Do you have a spare tire? Are you absolutely sure?
More than a third of new vehicles do not come equipped with a spare tire, according to AAA, and it’s something drivers find out when it’s too late.
“The were surprised. I get on the scene and they realize there’s no spare in the vehicle, and I have to end up calling a tow truck for them,” said AAA roadside assistant Jay Hargraves.
Instead of a spare tire in the trunk, motorists will find a tire inflator or fix-a-flat kit, which won’t help in all cases.
“It’s not that the kits don’t work, it’s that they only work when a flat is caused by something stuck in the center tread,” AAA’s Cindy Antrican said in a news release, “when there’s an open puncture, damage to the sidewall or a blowout, the kits are useless.”
Manufacturers began removing spare tires about a decade ago to make vehicles lighter and improve fuel efficiency, according to AAA.
“I would be shocked if I thought I had one and I’m stuck on the road somewhere. I would not be happy. That’s one of the things I’m going to check when I purchase a new car,” said Linda Miles of Kettering.
If you are missing a spare, ask the dealership if you can purchase one.
If you plan to do without- make sure you familiarize yourself with the inflator kit so you are ready if a flat fiasco happens to you.
Get smart about your vehicle
Your vehicle is likely equipped with safety features to protect you as you navigate snowy and icy roads, but you may not know what they are or how they work.
There’s a new online tool designed to be a one-stop shop to learn about your vehicle’s safety features, safety ratings, and open recalls.
The National Highway Traffic Safety Administration website has been overhauled to bring automobile information from several sites into an easy one-stop shop.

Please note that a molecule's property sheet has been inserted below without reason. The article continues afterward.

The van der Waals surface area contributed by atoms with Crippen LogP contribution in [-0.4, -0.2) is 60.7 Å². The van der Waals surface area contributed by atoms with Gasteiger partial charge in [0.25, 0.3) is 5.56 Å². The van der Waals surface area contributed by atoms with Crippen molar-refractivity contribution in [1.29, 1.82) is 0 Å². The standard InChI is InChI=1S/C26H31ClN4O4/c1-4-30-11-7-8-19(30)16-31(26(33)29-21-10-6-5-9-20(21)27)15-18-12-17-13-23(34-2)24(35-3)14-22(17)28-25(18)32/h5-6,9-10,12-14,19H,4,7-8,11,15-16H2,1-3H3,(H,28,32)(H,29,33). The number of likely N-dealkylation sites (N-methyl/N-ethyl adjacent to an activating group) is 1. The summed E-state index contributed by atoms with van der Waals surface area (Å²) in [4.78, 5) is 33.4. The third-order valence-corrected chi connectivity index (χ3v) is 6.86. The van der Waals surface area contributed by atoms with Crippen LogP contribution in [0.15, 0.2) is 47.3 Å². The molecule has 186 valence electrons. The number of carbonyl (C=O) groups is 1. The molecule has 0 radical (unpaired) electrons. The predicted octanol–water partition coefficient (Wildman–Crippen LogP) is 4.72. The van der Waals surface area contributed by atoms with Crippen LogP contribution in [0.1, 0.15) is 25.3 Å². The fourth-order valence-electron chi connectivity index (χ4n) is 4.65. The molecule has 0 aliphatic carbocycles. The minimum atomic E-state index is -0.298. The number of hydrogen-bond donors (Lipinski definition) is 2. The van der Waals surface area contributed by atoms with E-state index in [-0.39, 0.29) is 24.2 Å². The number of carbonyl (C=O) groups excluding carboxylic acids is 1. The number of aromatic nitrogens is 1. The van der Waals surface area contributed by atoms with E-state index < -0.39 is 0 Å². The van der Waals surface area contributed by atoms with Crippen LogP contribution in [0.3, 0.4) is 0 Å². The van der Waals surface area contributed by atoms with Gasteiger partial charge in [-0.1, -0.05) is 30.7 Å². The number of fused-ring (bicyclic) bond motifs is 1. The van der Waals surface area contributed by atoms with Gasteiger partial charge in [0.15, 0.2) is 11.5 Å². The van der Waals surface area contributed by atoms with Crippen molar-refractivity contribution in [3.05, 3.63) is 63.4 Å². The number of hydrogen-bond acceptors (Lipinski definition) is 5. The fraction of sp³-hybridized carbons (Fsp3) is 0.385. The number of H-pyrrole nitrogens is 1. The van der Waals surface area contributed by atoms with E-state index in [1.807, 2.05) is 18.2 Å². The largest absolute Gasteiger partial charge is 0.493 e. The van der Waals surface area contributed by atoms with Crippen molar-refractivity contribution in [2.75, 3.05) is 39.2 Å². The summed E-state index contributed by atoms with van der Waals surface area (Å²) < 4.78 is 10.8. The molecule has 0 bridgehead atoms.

Tamara Hall of Trotwood checked out her Chrysler 300 on the site and found out the vehicle has two open recalls that have yet to be fixed.
“I don’t know much about the car, or cars period, so I feel like this is very informative to me,” said Hall.
It will be invaluable to car buyers, too.
“A parent standing in a car lot looking to buy a car for their teenage driver can immediately check for any open recalls as well as safety ratings of the car,” said NHTSA administrator Mark Rosekind.
Enter your VIN or vehicle make and model at NHTSA.gov for specs on your vehicle.
The FDA is raising concerns about the hidden dangers that may be lurking in your workout and bodybuilding supplements.
There are hundreds of reports of adverse effects from supplements over the last seven years with 35 cases of serious liver injuries, according to the FDA.
The FDA has found that some supplements sold online or over-the-counter typically marketed as “enhancers” or “steroid alternatives” actually contain hidden synthetic testosterone otherwise known as anabolic steroids.
“It’s scary what patients are buying over the internet,” said Dr. Josh Ordway of Franklin Family Practice, Premier Health, “any of the supplements you buy over-the-counter or online aren’t regulated by the Food and Drug Administration so you never really know what you are getting.”
The hidden steroids can be life threatening, according Dr. Ordway.
“In the right amount they can cause heart attack, stroke, blood clots and some kidney and liver damage,” said Dr. Ordway.
“It’s unbelievable. I can’t believe a company would do that to you that’s really bad for you,” said competitive weightlifter Nick Gilmore of Germantown.
The FDA does pursue enforcement action against illegal supplement sellers, but many of them change names, change labels, and change websites quickly- making it a challenge.
Speak to your doctor before taking any enhancers or supplements, and report any adverse affects to the FDA.
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